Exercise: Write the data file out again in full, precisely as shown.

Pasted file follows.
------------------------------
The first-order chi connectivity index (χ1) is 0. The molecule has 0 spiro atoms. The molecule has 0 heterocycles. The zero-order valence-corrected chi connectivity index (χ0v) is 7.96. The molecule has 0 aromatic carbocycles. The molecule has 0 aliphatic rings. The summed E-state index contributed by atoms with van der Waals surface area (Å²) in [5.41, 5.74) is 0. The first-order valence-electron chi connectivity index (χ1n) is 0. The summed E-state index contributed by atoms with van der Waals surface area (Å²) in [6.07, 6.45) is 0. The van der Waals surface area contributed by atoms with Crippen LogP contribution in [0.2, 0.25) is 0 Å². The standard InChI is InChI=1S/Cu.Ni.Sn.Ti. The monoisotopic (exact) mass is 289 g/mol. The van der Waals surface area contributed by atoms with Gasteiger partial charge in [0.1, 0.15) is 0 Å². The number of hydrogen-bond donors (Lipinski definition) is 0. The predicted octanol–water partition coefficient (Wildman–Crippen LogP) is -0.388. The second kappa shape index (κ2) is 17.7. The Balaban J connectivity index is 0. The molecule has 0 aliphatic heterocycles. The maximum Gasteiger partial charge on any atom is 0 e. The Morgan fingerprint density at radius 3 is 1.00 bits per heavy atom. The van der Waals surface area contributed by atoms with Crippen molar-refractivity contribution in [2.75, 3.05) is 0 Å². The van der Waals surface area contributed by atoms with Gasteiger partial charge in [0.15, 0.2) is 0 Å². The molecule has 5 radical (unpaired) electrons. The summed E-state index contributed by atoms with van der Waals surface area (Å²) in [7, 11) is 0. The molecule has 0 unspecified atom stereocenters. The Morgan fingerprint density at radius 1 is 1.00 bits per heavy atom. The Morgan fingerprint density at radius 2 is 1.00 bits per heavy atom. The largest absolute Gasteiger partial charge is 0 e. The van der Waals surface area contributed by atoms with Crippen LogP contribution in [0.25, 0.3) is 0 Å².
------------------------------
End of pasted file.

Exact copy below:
The first-order chi connectivity index (χ1) is 0. The molecule has 0 spiro atoms. The molecule has 0 heterocycles. The zero-order valence-corrected chi connectivity index (χ0v) is 7.96. The molecule has 0 aromatic carbocycles. The molecule has 0 aliphatic rings. The summed E-state index contributed by atoms with van der Waals surface area (Å²) in [5.41, 5.74) is 0. The first-order valence-electron chi connectivity index (χ1n) is 0. The summed E-state index contributed by atoms with van der Waals surface area (Å²) in [6.07, 6.45) is 0. The van der Waals surface area contributed by atoms with Crippen LogP contribution in [0.2, 0.25) is 0 Å². The standard InChI is InChI=1S/Cu.Ni.Sn.Ti. The monoisotopic (exact) mass is 289 g/mol. The van der Waals surface area contributed by atoms with Gasteiger partial charge in [0.1, 0.15) is 0 Å². The number of hydrogen-bond donors (Lipinski definition) is 0. The predicted octanol–water partition coefficient (Wildman–Crippen LogP) is -0.388. The second kappa shape index (κ2) is 17.7. The Balaban J connectivity index is 0. The molecule has 0 aliphatic heterocycles. The maximum Gasteiger partial charge on any atom is 0 e. The Morgan fingerprint density at radius 3 is 1.00 bits per heavy atom. The van der Waals surface area contributed by atoms with Crippen molar-refractivity contribution in [2.75, 3.05) is 0 Å². The van der Waals surface area contributed by atoms with Gasteiger partial charge in [0.15, 0.2) is 0 Å². The molecule has 5 radical (unpaired) electrons. The summed E-state index contributed by atoms with van der Waals surface area (Å²) in [7, 11) is 0. The molecule has 0 unspecified atom stereocenters. The Morgan fingerprint density at radius 1 is 1.00 bits per heavy atom. The Morgan fingerprint density at radius 2 is 1.00 bits per heavy atom. The largest absolute Gasteiger partial charge is 0 e. The van der Waals surface area contributed by atoms with Crippen LogP contribution in [0.25, 0.3) is 0 Å².